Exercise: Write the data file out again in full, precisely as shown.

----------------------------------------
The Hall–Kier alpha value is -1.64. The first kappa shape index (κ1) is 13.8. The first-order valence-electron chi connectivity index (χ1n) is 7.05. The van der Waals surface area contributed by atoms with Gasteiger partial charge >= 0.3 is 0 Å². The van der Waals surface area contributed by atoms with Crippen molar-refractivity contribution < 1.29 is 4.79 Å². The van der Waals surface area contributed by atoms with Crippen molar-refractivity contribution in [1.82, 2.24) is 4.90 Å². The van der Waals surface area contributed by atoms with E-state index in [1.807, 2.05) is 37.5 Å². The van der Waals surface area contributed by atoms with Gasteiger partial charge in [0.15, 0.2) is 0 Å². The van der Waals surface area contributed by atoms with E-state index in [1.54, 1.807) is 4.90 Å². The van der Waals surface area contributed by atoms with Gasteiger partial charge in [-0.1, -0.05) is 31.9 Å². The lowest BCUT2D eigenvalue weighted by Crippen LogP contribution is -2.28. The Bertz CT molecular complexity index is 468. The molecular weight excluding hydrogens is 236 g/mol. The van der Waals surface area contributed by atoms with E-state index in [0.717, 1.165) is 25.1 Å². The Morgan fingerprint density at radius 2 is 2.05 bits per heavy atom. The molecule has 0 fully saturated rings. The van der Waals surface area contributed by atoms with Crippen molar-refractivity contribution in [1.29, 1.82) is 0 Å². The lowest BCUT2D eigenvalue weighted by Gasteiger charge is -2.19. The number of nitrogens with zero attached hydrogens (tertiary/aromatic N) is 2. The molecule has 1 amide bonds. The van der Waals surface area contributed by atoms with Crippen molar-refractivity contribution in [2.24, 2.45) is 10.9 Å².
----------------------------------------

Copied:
The Hall–Kier alpha value is -1.64. The first kappa shape index (κ1) is 13.8. The first-order valence-electron chi connectivity index (χ1n) is 7.05. The van der Waals surface area contributed by atoms with Gasteiger partial charge >= 0.3 is 0 Å². The van der Waals surface area contributed by atoms with Crippen molar-refractivity contribution < 1.29 is 4.79 Å². The van der Waals surface area contributed by atoms with Crippen molar-refractivity contribution in [1.82, 2.24) is 4.90 Å². The van der Waals surface area contributed by atoms with E-state index in [1.807, 2.05) is 37.5 Å². The van der Waals surface area contributed by atoms with Gasteiger partial charge in [0.15, 0.2) is 0 Å². The van der Waals surface area contributed by atoms with E-state index in [1.54, 1.807) is 4.90 Å². The van der Waals surface area contributed by atoms with Gasteiger partial charge in [-0.1, -0.05) is 31.9 Å². The lowest BCUT2D eigenvalue weighted by Crippen LogP contribution is -2.28. The Bertz CT molecular complexity index is 468. The molecular weight excluding hydrogens is 236 g/mol. The van der Waals surface area contributed by atoms with E-state index in [0.717, 1.165) is 25.1 Å². The Morgan fingerprint density at radius 2 is 2.05 bits per heavy atom. The molecule has 0 fully saturated rings. The van der Waals surface area contributed by atoms with Crippen molar-refractivity contribution in [1.29, 1.82) is 0 Å². The lowest BCUT2D eigenvalue weighted by Gasteiger charge is -2.19. The number of nitrogens with zero attached hydrogens (tertiary/aromatic N) is 2. The molecule has 1 amide bonds. The van der Waals surface area contributed by atoms with Crippen molar-refractivity contribution in [2.24, 2.45) is 10.9 Å².